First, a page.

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Idaho Board of Education lauds new plan

Tue., Jan. 15, 2008

BOISE – Idaho’s state Board of Education acknowledged “past mistakes,” but told lawmakers Monday that it’s getting its financial house in order.

“We have corrected all of our mistakes – we have a balanced budget,” state board President Milford Terrell said. “We now can go back to work.”

Terrell acknowledged that the board office had repeatedly tried to push payments off into future years, worsening a budget deficit that ballooned into millions. “That’s wrong, and we put a halt to it,” he said. “That’s when we made the hard decisions.”

The board voted 5-2 on Monday to approve amendments to its $22 million contract with Data Recognition Corp. for the Idaho Standards Achievement Test, officially canceling ninth grade testing and making other cost-cutting changes. “We are now officially in the black,” Terrell said after the vote, adding, “We were officially in the black before.”

The board canceled second and ninth grade ISAT testing because of its financial crisis, even though ninth grade is the year before the test counts as a high-stakes graduation test for 10th-graders – a requirement of the federal No Child Left Behind Act.

As Terrell made his annual budget presentation to the Joint Finance-Appropriations Committee on Monday, lawmakers on the budget-setting panel had sharp questions about the snafu. Terrell said the new ISAT contract included a “shopping list of things,” with second and ninth grade testing, which aren’t federally required, shown as add-ons with added costs. The federal law requires testing in third through eighth grades, plus the graduation test.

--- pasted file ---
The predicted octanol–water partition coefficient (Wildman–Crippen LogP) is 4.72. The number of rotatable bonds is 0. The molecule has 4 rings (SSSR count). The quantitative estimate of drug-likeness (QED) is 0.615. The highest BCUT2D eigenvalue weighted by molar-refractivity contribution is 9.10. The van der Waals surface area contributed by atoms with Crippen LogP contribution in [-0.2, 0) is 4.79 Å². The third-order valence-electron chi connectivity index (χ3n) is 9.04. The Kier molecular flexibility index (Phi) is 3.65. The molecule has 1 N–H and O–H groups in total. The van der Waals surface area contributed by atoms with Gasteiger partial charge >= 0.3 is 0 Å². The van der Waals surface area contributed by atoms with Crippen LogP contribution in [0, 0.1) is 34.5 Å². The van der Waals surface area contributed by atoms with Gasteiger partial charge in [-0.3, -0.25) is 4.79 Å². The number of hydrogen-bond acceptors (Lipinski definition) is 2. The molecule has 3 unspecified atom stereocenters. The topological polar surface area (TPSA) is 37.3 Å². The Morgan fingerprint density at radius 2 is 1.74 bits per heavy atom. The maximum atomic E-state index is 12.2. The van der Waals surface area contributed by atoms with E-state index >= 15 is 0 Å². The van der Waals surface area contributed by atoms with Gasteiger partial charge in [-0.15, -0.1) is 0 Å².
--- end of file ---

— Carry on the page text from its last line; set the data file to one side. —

“Somewhere within the (contract) response, those things were overlooked,” Terrell told lawmakers. “There were some things that Idaho has done outside of what the federal guidelines were, and that part of it was not in the funding mechanism.” Now, everything will go through four members of the board before it goes out to the contracting entity, he said. Sen. Diane Bilyeu, D-Pocatello, questioned whether the board even had an attorney review the giant ISAT testing contract. Terrell noted that the board has a deputy attorney general, and the contract also went through the state’s purchasing division. But he promised closer oversight by the board.

As part of that, an existing audit committee of the state board has been newly charged to examine the internal budget.

Laird Stone, who served as president of the board before Terrell took over in late April, said the audit committee hadn’t been asked to look at the board’s internal budget before because “you have to rely on the staff that you have.” The board has been reeling from revelations about its financial problems over the past year and a half, including a new report highlighting how former executive director Karen McGee authorized a $1.4 million payment to the ISAT testing contractor by tapping into the next year’s budget, something state accounting practices forbid.

Currently, the board is keeping vacant its top four agency positions to save money. Other employees are filling in.

Gov. Butch Otter said Monday, “There’s no wiggle room,” and that he expects all state agencies to follow state accounting practices and manage their budgets appropriately.

“I’m confident of one thing – that we figured out what the problem was,” Otter said.

Terrell told lawmakers the board won’t seek funding to reinstate ninth grade ISAT testing in the coming year but will be back next year with a proposal to do so in fiscal year 2009.

Otter said that’s fine with him. “If they can do that within the budget, I think that’s great,” he said.

When the board voted Monday to amend its ISAT contract, the two “no” votes came from state Superintendent of Schools Tom Luna, who said he thought ninth grade ISAT testing was “absolutely essential” but that he understood the budget situation; and board member Rod Lewis, who questioned why the changes also included extending the contract for two more years, through 2012.

Terrell said the extension was in exchange for Data Recognition agreeing to cut its charges by $100,000 a year for three years. He noted that the state still could pull out of the contract if the company doesn’t perform to its satisfaction or if the Legislature doesn’t appropriate the money to continue it.


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